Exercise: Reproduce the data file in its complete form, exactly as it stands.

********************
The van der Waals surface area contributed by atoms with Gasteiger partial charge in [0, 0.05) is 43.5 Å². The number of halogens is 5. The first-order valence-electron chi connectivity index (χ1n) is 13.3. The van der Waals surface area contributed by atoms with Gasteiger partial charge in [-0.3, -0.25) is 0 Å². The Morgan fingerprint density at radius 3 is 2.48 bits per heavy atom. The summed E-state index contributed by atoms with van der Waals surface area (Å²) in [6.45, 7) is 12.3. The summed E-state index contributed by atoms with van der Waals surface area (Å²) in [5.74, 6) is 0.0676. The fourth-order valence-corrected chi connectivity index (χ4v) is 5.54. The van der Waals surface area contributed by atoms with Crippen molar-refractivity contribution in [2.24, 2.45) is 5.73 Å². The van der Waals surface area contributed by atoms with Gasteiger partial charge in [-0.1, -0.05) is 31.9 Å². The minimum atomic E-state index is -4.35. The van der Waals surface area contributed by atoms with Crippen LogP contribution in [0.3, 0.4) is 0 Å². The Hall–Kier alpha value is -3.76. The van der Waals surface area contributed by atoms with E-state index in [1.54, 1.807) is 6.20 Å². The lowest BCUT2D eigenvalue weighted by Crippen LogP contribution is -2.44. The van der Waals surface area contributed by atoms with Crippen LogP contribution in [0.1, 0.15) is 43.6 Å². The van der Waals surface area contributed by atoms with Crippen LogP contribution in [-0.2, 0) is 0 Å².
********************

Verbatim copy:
The van der Waals surface area contributed by atoms with Gasteiger partial charge in [0, 0.05) is 43.5 Å². The number of halogens is 5. The first-order valence-electron chi connectivity index (χ1n) is 13.3. The van der Waals surface area contributed by atoms with Gasteiger partial charge in [-0.3, -0.25) is 0 Å². The Morgan fingerprint density at radius 3 is 2.48 bits per heavy atom. The summed E-state index contributed by atoms with van der Waals surface area (Å²) in [6.45, 7) is 12.3. The summed E-state index contributed by atoms with van der Waals surface area (Å²) in [5.74, 6) is 0.0676. The fourth-order valence-corrected chi connectivity index (χ4v) is 5.54. The van der Waals surface area contributed by atoms with Crippen molar-refractivity contribution in [2.24, 2.45) is 5.73 Å². The van der Waals surface area contributed by atoms with Gasteiger partial charge in [-0.1, -0.05) is 31.9 Å². The minimum atomic E-state index is -4.35. The van der Waals surface area contributed by atoms with Crippen LogP contribution in [0.3, 0.4) is 0 Å². The Hall–Kier alpha value is -3.76. The van der Waals surface area contributed by atoms with E-state index in [1.54, 1.807) is 6.20 Å². The lowest BCUT2D eigenvalue weighted by Crippen LogP contribution is -2.44. The van der Waals surface area contributed by atoms with Crippen LogP contribution in [0.1, 0.15) is 43.6 Å². The van der Waals surface area contributed by atoms with Crippen LogP contribution in [-0.2, 0) is 0 Å².